SWARCO has played a key role in helping to manage traffic at the Port of Dover in Kent.
The company installed 15 variable message signs to help better manage and control vehicles through a new freight holding facility. This has had the affect of removing more than 4km of queuing traffic from Kent’s highways.
The Port has created a 13-lane holding zone catering for 220 outbound HGVs, limiting the need for Dover TAP (Traffic Access Protocol), a ‘rolling road’ HGV queuing system on the A20, and greatly reducing traffic and delays in Dover itself.
SWARCO won a competitive tender by FM Conway, the TMI scheme’s main contractor, to install the signs. Two are used to direct HGVs into customs or the holding facility, depending on the quantity of traffic; the remainder are installed on a 57.5 metre-long gantry at the start of the holding facility, giving drivers clear information about which lane to enter.
Matt Smith, head of structures at FM Conway, said: “SWARCO aligned its service and support with ours to ensure that our partnering ethos was maintained throughout the project.
“Working to extremely tight timescales and programme changes, SWARCO carried out its works in a professional and accommodating manner which helped to ensure we delivered this project on time and to budget.”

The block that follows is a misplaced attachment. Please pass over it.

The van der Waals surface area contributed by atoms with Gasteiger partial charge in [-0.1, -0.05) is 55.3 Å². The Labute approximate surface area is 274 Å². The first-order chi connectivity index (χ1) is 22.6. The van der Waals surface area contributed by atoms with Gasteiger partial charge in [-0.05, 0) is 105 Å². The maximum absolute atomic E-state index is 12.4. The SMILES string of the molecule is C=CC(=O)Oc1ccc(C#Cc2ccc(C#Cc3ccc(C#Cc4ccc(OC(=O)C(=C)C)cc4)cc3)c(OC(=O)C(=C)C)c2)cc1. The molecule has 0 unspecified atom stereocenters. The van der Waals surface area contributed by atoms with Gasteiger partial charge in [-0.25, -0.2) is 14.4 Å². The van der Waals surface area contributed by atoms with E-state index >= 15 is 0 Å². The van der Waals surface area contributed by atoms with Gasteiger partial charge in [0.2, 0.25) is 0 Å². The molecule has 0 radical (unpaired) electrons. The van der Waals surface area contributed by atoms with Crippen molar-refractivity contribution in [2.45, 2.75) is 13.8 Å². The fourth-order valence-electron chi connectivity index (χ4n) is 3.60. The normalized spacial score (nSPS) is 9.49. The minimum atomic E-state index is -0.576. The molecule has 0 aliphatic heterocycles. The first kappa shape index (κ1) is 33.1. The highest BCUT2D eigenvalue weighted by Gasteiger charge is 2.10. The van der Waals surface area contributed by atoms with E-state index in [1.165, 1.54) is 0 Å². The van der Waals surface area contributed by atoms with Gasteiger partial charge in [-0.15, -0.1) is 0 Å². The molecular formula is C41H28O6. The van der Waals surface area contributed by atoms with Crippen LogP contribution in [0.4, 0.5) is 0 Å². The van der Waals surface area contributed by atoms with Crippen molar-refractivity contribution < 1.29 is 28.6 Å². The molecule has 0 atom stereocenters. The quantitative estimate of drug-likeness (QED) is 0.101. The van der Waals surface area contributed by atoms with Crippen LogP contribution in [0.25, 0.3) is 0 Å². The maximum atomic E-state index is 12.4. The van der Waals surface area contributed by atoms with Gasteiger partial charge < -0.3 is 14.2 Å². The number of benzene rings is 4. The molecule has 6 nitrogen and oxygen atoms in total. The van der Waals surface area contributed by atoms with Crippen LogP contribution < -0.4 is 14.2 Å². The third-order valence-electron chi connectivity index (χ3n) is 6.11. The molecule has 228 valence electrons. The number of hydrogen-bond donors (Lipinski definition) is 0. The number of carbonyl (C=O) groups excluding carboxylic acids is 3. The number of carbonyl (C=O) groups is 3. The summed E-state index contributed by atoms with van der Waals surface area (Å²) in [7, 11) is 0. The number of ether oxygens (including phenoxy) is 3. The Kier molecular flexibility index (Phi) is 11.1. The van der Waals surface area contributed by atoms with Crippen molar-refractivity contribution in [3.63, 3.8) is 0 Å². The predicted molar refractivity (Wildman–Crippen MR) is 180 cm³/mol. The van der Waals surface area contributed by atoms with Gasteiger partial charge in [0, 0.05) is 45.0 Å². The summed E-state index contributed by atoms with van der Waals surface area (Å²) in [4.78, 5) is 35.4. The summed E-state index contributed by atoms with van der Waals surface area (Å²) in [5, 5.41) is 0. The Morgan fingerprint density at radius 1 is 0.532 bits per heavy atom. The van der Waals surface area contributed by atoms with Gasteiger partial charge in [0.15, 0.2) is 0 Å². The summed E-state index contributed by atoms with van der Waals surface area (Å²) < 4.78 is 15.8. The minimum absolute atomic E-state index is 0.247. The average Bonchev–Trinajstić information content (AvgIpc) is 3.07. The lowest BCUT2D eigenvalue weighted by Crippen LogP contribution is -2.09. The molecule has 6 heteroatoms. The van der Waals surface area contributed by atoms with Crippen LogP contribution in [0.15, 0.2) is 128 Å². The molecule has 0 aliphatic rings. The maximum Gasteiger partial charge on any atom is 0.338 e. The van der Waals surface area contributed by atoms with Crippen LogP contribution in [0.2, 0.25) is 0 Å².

The signs, which were made to order within three months and include over 160,000 individual LEDs, were required to meet the Port’s exacting light emission standards to cater for its 24/7 freight needs and reduce light pollution at night.
Andrew Walker, SWARCO’s business development manager, added “Continued investment in our ports is required to support the UK’s growing trade needs. The installation at the Port of Dover emphasises SWARCO’s ability to provide quality solutions and equipment to benefit the port, reduce traffic congestion in the local area, and enhance the UK’s trading needs.”
The Port of Dover handles £119 billion of trade annually, and saw record freight volumes of 2.53 million units in 2015, up five percent on 2014, and handles up to 17 percent of the UK’s trade.